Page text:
The faulty towers of Solvency II

06-07-2015

The faulty towers of Solvency II

SHUTTERSTOCK / LEUNCGCHOPAN

As the implementation of Solvency II finally approaches, one worried actuary wrote to us expressing some deep concerns about its implementation. We then asked our online readers if they agreed or disagreed with the piece and why. What follows is the original letter and some of the responses we received.

After more than 15 years’ gestation, the Solvency II regulation is finally entering into force on January 1, 2016. The recent preparatory reporting gives room for reflection on what new world European “insurance and reinsurance undertakings” (ie, insurers) and their “administrative, management and supervisory bodies” (ie, boards) are facing.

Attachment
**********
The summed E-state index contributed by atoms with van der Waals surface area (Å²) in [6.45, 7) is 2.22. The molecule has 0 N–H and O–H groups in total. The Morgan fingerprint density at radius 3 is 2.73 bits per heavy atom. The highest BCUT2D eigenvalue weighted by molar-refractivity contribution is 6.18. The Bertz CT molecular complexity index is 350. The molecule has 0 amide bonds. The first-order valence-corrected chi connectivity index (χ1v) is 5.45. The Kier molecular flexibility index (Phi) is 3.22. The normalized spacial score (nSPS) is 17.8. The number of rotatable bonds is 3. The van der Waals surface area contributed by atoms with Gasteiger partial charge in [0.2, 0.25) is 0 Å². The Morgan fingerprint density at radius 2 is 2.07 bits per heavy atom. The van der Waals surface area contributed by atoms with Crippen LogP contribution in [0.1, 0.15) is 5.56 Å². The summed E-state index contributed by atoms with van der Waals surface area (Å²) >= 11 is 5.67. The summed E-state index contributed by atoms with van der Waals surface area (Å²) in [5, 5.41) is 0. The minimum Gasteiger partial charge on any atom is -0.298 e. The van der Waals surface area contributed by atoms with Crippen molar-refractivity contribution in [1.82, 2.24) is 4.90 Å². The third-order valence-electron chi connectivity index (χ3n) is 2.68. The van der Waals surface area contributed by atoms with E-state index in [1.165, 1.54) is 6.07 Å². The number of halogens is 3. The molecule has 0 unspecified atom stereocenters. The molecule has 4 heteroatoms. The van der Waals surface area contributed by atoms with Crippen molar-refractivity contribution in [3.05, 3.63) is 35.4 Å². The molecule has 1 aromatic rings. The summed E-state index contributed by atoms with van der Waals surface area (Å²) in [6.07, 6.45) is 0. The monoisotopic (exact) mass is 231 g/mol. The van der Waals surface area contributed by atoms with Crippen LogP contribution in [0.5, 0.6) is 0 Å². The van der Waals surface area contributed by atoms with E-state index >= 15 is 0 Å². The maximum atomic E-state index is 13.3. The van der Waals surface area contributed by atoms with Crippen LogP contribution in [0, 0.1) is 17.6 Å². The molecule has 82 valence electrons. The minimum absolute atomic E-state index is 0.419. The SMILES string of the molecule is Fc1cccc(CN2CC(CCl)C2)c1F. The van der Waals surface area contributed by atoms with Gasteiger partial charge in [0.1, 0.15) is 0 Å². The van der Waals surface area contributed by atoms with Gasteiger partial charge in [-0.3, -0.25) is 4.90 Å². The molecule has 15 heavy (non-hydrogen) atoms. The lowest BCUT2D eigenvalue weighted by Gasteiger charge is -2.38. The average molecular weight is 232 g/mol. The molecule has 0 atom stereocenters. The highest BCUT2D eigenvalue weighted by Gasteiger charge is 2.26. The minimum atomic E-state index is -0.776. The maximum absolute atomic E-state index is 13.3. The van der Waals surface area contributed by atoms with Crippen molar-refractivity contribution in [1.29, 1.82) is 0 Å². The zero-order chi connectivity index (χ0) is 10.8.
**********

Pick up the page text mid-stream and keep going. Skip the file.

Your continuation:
The first years of the Solvency II process were promising. The Solvency I regulation was obsolete at inception and the ideas of a more holistic, technically advanced and principle-based regulation were inspiring. An early milestone of the process was the 2002 Sharma report investigating the root causes of insurance failures from 1996 to 2001. Poor management was found to be the root cause of most insurance failures—and regulatory cost, complexity and distraction were still unknown threats of the future. So where did it all go wrong?

Let’s start with the following analogy. Your regulator tells you to make an exact replica of the Mona Lisa. You receive no illustrations of the painting, but several 300-page documents, written by a legal minded third party, full of irrelevant details regarding Mona Lisa’s shoes and underwear.


Solvency II, Solvency I, Regulation, Europe, Mona Lisa, Three Pillars

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